This morning I entered the phrase ‘Types of Grief’ into Google and my search returned a surprising number of results. On the first page of results alone I found 10 different types of grief with 3 subheadings under ‘Complicated Grief’ and I thought to myself, “what the?!?” Who knew there were so many different classifications and titles?
I’m sure most people operate under the assumption that grief is just plain old grief! So with this in mind I have created a ‘Types of Grief Glossary’. Kind of like a wiki but less comprehensive and slightly more random. It’s just a reference tool so you can understand the different terms you may encounter as a griever.
Hahahahaha…oh wait, you’re serious. Okay fine let’s talk about ‘Normal Grief’ by first clarifying there is no ‘typical’ or ‘average’. There are no timelines and grief experiences generally vary from one individual to another. ‘Normal Grief’ simply refers to a grief response that falls under an extremely broad umbrella of predictability.
Reactions to a loss can be physical and psychological. It is not uncommon to experience periods of intense distress and feeling such as (but not limited to) the following: longing, crying, dreaming of your loved one, anger, denial, sadness, despair, insomnia, fatigue, guilt, loss of interest, confusion and disorganization, disbelief, inability to concentrate, preoccupation with thoughts of your loved one, fleeting hallucinatory experiences, meaninglessness, withdrawl, avoidance, over-reacting, numbness, relief, sadness, yearning, fear, shame, loneliness, helplessness, hopelessness, emptiness, loss of appetite, weight gain. Right, I just listed every symptom to every disorder that’s ever existed. I’m sorry but grief makes you crazy.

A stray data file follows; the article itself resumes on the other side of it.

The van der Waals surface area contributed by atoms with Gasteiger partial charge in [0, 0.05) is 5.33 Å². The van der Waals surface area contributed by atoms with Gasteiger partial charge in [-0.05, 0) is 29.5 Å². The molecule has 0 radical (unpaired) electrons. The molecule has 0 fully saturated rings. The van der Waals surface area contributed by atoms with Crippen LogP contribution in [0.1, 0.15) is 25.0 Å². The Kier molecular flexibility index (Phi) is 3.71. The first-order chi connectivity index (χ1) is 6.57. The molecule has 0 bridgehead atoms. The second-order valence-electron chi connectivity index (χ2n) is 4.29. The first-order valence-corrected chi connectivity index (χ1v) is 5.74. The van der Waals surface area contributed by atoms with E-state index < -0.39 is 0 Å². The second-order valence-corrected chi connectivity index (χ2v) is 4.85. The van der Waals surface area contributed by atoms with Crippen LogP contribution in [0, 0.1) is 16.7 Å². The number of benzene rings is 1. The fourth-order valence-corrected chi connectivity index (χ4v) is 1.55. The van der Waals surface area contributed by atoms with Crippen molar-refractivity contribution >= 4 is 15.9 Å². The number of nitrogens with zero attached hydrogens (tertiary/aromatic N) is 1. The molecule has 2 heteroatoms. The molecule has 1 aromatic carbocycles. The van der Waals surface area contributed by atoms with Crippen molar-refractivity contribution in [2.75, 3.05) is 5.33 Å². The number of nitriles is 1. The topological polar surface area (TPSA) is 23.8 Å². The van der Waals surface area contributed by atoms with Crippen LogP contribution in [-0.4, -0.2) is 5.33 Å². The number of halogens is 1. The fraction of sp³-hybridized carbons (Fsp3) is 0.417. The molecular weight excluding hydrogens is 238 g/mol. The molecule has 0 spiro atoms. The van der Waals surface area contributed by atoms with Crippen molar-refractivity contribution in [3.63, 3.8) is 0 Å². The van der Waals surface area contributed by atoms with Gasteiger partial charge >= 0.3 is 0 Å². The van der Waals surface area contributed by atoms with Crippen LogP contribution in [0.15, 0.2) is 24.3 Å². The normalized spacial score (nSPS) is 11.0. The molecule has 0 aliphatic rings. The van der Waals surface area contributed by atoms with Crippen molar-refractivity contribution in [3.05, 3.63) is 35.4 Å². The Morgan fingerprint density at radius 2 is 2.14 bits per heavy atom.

However, ‘Normal Grief’ is marked by movement towards acceptance of the loss and a gradual alleviation of the symptoms, as well as the ability to continue to engage in basic daily activities.
Anticipatory Grief: (See our post on Anticipatory Grief)
As its name suggests, ‘Anticipatory Grief’ is the reaction to a death you were able to anticipate such as when an individual dies from a long term illness. As soon as you accept and understand someone you love is going to die, you begin grieving.
Grief that occurs preceeding a loss can be confusing, as you may feel conflicted or guilty for experiencing grief reactions about someone who is still here. You may experience anger, loss of emotional control, and helplessness. You may also feel grief over the loss of things other than the individual, such as loss of hopes and dreams for the future and the loss associated with a changing roles and family structures.
‘Anticipatory Grief’ is different than the grief response felt after a death and does not necessarily make the later any easier. However, it can allow those who love the individual to slowly and gradually prepare for and absorb the reality of the loss. Also, for some but not all, it allows for meaningful time spent with the individual lending to a sense of closure and peace.
Refers to grief reactions and feelings of loss that are debilitating, long lasting, and/or impair your ability to engage in daily activities. Other types of grief such as ‘Chronic Grief’, ‘Delayed Grief’, and ‘Distorted Grief’ all fall under the blanket of ‘Complicated Grief’.
Although the concept of ‘Complicated Grief’ is well known and generally accepted, it’s not without its detractors. There are some who believe ‘Complicated Grief’ is simply the manifestation of grief reactions combined with other mental disorders such as Depression and Anxiety.
Strong grief reactions that do not subside and last over a long period of time. Continually experiencing extreme distress over the loss with no progress towards feeling better or improving functioning.
When grief symptoms and reactions aren’t experienced until long after a persons death or a much later time than is typical. The griever, who consciously or subconsciously avoids the reality and pain of the loss, suppresses these reactions.
Extreme, intense, or atypical reactions to a loss – odd changes in behavior and self-destructive actions. Anger and hostility towards oneself or others are common.